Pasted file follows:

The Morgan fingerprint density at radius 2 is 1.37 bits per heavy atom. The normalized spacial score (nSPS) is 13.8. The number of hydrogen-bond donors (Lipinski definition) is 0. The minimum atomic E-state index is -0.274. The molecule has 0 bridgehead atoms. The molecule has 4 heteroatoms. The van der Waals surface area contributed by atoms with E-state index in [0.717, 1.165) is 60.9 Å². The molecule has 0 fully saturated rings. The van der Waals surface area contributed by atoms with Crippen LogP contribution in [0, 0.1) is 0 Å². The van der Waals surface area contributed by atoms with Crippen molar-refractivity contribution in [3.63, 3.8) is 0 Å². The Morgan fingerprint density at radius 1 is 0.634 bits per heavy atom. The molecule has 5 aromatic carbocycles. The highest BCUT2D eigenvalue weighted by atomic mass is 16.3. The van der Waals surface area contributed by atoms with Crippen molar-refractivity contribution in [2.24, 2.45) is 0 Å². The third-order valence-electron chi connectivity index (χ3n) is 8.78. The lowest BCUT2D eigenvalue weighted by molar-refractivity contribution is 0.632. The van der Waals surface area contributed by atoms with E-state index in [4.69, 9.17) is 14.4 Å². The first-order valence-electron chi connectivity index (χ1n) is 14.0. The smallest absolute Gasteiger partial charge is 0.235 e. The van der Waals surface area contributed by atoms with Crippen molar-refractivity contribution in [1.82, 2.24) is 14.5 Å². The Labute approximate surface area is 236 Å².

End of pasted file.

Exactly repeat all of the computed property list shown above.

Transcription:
The Morgan fingerprint density at radius 2 is 1.37 bits per heavy atom. The normalized spacial score (nSPS) is 13.8. The number of hydrogen-bond donors (Lipinski definition) is 0. The minimum atomic E-state index is -0.274. The molecule has 0 bridgehead atoms. The molecule has 4 heteroatoms. The van der Waals surface area contributed by atoms with E-state index in [0.717, 1.165) is 60.9 Å². The molecule has 0 fully saturated rings. The van der Waals surface area contributed by atoms with Crippen LogP contribution in [0, 0.1) is 0 Å². The van der Waals surface area contributed by atoms with Crippen molar-refractivity contribution in [3.63, 3.8) is 0 Å². The Morgan fingerprint density at radius 1 is 0.634 bits per heavy atom. The molecule has 5 aromatic carbocycles. The highest BCUT2D eigenvalue weighted by atomic mass is 16.3. The van der Waals surface area contributed by atoms with Crippen molar-refractivity contribution in [2.24, 2.45) is 0 Å². The third-order valence-electron chi connectivity index (χ3n) is 8.78. The lowest BCUT2D eigenvalue weighted by molar-refractivity contribution is 0.632. The van der Waals surface area contributed by atoms with E-state index in [4.69, 9.17) is 14.4 Å². The first-order valence-electron chi connectivity index (χ1n) is 14.0. The smallest absolute Gasteiger partial charge is 0.235 e. The van der Waals surface area contributed by atoms with Crippen molar-refractivity contribution in [1.82, 2.24) is 14.5 Å². The Labute approximate surface area is 236 Å².